Commentary Magazine


Ron Paul and Anti-Semitism

John Derbyshire, outraged at a long piece in the American Thinker about the online enthusiasm expressed for Ron Paul’s presidential campaign by neo-Nazi websites and their commenters, asks: “Don’t the American Thinker folk understand how paranoid bullying like that just reinforces the worst stereotypes about ethnocentric Jews?…For heaven’s sake: Does anyone really think Ron Paul is an anti-Semite?”

Well, we have two different questions here, don’t we?

Let’s take the second first — “Does anyone really think Ron Paul is an anti-Semite”? The obvious answer is: Yes, there are people who think Ron Paul is an anti-Semite.

They think this because of a few data points.

One is that a newsletter published in his name featured a bald sentence stating that “by far the most powerful lobby in Washington of the bad sort is the Israeli government.” Now, while it is true that you can be anti-Israel without being anti-Semitic, it is not always true, and more frequently than not it is not true — especially when you endorse the view that Jews comprise a powerful cabal seeking control of non-Jewish institutions. But as Paul told the Texas Monthly in 2001, he did not write that sentence or any sentences in that newsletter. A staffer, ghostwriting under his name, did.

The second is that he cast the sole Republican “No” vote on a House resolution last year reaffirming the nation’s “steadfast support for the nation of Israel” and specifically condemning Hezbollah and Hamas. In his floor statement, Paul explained that “I follow a policy in foreign affairs called non-interventionism. I do not believe we are making the United States more secure when we involve ourselves in conflicts overseas. The Constitution really doesn’t authorize us to be the policemen of the world, much less to favor one side over another in foreign conflicts.” And a spokesman of his has said that in defense of this absolutist principle, Paul has voted in his career against resolutions in praise of, for example, the Pope and Mother Teresa.

I’m inclined to think that Paul, who is not the most careful and prudent of speakers, is not an anti-Semite — because in a public career dating back 30 years he would likely have said something more explicit and unambiguous. Nor do I think he should be held personally responsible for the fact that he might be attracting extremist support from the neo-Nazi Right. He has not expressed their views and he is not his brother’s keeper.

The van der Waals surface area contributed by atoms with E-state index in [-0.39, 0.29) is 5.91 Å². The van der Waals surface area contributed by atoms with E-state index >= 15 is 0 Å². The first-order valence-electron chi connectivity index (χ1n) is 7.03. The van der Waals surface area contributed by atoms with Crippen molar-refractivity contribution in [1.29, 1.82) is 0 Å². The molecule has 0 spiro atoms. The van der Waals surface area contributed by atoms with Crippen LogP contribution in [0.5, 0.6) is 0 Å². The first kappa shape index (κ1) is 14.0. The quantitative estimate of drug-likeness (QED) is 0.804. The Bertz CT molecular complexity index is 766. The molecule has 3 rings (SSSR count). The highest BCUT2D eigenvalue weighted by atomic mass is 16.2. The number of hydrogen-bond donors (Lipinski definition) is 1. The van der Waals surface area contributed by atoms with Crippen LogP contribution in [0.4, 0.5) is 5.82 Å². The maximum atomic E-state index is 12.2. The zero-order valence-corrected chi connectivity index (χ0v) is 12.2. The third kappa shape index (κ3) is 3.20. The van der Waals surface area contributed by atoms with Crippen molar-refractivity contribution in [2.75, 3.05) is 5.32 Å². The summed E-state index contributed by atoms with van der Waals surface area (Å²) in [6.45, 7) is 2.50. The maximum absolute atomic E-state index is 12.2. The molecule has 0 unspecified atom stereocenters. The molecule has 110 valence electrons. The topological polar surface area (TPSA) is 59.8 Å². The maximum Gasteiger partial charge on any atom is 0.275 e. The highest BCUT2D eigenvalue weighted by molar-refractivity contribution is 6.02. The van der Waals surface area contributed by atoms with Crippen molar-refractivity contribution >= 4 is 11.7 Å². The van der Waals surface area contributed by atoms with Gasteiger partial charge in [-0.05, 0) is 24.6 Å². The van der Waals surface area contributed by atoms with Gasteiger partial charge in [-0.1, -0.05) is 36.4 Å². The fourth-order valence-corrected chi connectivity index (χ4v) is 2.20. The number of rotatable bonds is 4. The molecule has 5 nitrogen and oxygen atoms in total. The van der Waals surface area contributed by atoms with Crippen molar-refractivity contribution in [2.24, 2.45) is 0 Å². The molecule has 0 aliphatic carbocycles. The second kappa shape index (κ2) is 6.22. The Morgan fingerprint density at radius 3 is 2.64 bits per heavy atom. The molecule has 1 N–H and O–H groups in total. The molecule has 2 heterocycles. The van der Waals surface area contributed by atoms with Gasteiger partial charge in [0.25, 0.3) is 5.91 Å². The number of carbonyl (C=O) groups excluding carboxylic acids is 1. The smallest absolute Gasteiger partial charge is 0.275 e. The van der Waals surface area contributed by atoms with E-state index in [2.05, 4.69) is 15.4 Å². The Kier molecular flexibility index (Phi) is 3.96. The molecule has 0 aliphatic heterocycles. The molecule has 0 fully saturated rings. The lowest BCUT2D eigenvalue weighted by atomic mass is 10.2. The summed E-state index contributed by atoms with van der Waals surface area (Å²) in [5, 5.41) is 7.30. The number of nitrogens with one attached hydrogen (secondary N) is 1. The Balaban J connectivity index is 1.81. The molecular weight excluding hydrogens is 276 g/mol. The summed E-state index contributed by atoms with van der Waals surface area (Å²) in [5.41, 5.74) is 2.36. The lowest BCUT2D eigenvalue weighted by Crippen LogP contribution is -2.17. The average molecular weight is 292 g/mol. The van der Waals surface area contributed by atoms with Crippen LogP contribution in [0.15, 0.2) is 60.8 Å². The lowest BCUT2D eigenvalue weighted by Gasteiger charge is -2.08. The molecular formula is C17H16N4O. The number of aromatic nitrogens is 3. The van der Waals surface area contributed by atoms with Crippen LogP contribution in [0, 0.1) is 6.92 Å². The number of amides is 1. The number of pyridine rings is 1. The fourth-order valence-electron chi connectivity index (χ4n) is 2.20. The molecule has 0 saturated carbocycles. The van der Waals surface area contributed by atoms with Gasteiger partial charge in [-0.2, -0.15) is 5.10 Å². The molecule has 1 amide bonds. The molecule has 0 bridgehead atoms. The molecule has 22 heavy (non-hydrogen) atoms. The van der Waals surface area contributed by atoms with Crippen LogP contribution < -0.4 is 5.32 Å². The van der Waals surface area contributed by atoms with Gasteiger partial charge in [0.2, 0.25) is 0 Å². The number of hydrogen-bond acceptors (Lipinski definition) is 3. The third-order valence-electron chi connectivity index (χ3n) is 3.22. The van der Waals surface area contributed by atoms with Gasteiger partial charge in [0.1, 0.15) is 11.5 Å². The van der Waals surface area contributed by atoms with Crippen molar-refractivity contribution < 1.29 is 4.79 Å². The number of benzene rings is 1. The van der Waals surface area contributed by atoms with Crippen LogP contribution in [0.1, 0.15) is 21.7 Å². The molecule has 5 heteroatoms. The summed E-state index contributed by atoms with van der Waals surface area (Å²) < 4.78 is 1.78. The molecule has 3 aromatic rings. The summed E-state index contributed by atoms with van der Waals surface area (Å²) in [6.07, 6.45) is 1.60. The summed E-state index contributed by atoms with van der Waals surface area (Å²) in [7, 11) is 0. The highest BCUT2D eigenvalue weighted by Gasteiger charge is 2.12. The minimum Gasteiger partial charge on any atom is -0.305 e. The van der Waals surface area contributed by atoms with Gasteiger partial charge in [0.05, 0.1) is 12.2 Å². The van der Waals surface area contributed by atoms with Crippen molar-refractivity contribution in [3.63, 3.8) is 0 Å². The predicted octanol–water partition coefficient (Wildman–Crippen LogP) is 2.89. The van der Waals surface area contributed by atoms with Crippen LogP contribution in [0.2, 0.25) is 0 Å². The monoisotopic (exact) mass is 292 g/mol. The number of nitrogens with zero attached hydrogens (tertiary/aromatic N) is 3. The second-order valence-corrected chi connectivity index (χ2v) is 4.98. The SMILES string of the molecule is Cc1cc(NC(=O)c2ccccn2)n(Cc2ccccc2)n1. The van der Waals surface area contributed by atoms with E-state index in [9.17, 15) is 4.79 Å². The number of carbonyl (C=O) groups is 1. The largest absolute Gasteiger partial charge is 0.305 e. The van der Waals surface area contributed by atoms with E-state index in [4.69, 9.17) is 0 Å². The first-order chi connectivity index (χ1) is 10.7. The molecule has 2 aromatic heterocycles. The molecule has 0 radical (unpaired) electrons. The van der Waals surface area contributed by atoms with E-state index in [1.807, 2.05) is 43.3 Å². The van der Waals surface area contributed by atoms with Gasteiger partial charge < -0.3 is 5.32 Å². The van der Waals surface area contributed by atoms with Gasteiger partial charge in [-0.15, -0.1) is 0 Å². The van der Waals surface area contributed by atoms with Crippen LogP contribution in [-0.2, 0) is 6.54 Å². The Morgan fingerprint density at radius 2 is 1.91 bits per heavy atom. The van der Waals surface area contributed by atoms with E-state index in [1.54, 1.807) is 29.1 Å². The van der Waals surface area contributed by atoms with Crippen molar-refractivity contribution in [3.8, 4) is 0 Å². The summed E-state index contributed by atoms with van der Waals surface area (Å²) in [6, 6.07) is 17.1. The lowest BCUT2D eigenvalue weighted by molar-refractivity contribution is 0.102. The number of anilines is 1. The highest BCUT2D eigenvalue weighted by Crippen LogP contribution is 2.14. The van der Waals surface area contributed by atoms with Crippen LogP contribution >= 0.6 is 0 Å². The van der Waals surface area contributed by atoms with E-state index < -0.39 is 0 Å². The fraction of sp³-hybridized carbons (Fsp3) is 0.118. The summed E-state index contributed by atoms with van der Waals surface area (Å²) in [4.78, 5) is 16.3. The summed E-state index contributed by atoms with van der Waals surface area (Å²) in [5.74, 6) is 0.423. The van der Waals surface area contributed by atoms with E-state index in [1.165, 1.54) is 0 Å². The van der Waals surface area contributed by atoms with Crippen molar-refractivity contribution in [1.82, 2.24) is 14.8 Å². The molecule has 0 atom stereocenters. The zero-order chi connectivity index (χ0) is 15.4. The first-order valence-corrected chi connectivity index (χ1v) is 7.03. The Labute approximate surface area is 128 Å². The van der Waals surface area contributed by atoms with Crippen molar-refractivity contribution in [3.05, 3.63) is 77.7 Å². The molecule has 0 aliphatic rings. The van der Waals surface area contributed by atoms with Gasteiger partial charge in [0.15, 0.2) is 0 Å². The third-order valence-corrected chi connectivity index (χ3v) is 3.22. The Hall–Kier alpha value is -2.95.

But politics ain’t beanbag, and if he is getting donations from neo-Nazis that he won’t return in full, he and his supporters have to expect they are going to take lumps. And they have to take their lumps as well for echoing shameful voices of the past. The history of right-wing isolationism is that it has been a hotbed of classic and unambiguous anti-Semitism throughout the 20th century, as represented by leading-edge spokesmen from Henry Ford to Father Coughlin to Gerald K. Smith to the America First Committee.

Non-interventionism was the term they preferred, and the fact that Paul echoes them is understandably unsettling to a lot of people.

Which leads me back to Point One — Derbyshire’s statement that the American Thinker piece is “paranoid bullying…that just reinforces the worst stereotypes about ethnocentric Jews.” I would say only to my former colleague on The Corner that he has written here a sentence expressing a sentiment he really might wish to reconsider. There is nothing remotely paranoid or bullying about an investigation into the sentiments or ideas of a presidential candidate on any issue. Derbyshire, who prides himself on standing athwart political correctness, should appreciate this. Or is there a special exemption when it comes to candidates he likes and about issues that do not really interest him?